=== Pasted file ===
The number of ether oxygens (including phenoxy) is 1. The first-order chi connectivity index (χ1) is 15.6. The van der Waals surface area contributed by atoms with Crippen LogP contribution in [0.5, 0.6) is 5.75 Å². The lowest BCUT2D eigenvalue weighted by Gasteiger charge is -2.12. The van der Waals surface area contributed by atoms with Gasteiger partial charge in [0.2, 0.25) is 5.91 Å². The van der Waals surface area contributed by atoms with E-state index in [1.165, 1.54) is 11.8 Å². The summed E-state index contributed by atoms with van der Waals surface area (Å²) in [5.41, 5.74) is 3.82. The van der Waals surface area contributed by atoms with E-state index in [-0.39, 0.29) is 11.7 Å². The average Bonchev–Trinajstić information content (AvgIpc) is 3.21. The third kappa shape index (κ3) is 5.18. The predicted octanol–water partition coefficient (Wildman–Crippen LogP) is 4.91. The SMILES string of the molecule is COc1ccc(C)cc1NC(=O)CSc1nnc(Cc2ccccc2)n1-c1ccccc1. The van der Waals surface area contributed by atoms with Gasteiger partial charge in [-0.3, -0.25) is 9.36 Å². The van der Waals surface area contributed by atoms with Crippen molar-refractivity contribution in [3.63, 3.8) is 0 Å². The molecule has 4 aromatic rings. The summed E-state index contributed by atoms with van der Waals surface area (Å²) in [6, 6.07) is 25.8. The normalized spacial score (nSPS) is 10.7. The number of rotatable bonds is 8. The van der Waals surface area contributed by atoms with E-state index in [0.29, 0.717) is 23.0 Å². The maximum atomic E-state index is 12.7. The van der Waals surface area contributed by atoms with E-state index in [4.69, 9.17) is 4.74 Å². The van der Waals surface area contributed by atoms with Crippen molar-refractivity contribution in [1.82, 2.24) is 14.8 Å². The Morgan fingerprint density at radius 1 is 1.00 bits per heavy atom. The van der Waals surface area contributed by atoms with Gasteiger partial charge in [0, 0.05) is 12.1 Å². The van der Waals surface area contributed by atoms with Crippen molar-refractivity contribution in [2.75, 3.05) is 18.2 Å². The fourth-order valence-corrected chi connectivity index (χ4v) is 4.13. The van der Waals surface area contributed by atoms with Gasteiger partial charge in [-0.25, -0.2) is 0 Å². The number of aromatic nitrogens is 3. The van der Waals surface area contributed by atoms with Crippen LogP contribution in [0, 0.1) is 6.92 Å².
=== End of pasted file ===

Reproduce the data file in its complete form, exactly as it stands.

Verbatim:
The number of ether oxygens (including phenoxy) is 1. The first-order chi connectivity index (χ1) is 15.6. The van der Waals surface area contributed by atoms with Crippen LogP contribution in [0.5, 0.6) is 5.75 Å². The lowest BCUT2D eigenvalue weighted by Gasteiger charge is -2.12. The van der Waals surface area contributed by atoms with Gasteiger partial charge in [0.2, 0.25) is 5.91 Å². The van der Waals surface area contributed by atoms with E-state index in [1.165, 1.54) is 11.8 Å². The summed E-state index contributed by atoms with van der Waals surface area (Å²) in [5.41, 5.74) is 3.82. The van der Waals surface area contributed by atoms with E-state index in [-0.39, 0.29) is 11.7 Å². The average Bonchev–Trinajstić information content (AvgIpc) is 3.21. The third kappa shape index (κ3) is 5.18. The predicted octanol–water partition coefficient (Wildman–Crippen LogP) is 4.91. The SMILES string of the molecule is COc1ccc(C)cc1NC(=O)CSc1nnc(Cc2ccccc2)n1-c1ccccc1. The van der Waals surface area contributed by atoms with Gasteiger partial charge in [-0.3, -0.25) is 9.36 Å². The van der Waals surface area contributed by atoms with Crippen molar-refractivity contribution in [3.63, 3.8) is 0 Å². The molecule has 4 aromatic rings. The summed E-state index contributed by atoms with van der Waals surface area (Å²) in [6, 6.07) is 25.8. The normalized spacial score (nSPS) is 10.7. The number of rotatable bonds is 8. The van der Waals surface area contributed by atoms with E-state index in [0.29, 0.717) is 23.0 Å². The maximum atomic E-state index is 12.7. The van der Waals surface area contributed by atoms with E-state index in [4.69, 9.17) is 4.74 Å². The van der Waals surface area contributed by atoms with Crippen molar-refractivity contribution in [1.82, 2.24) is 14.8 Å². The Morgan fingerprint density at radius 1 is 1.00 bits per heavy atom. The van der Waals surface area contributed by atoms with Gasteiger partial charge in [0, 0.05) is 12.1 Å². The van der Waals surface area contributed by atoms with Crippen molar-refractivity contribution in [2.75, 3.05) is 18.2 Å². The fourth-order valence-corrected chi connectivity index (χ4v) is 4.13. The van der Waals surface area contributed by atoms with Gasteiger partial charge in [-0.25, -0.2) is 0 Å². The number of aromatic nitrogens is 3. The van der Waals surface area contributed by atoms with Crippen LogP contribution in [0, 0.1) is 6.92 Å².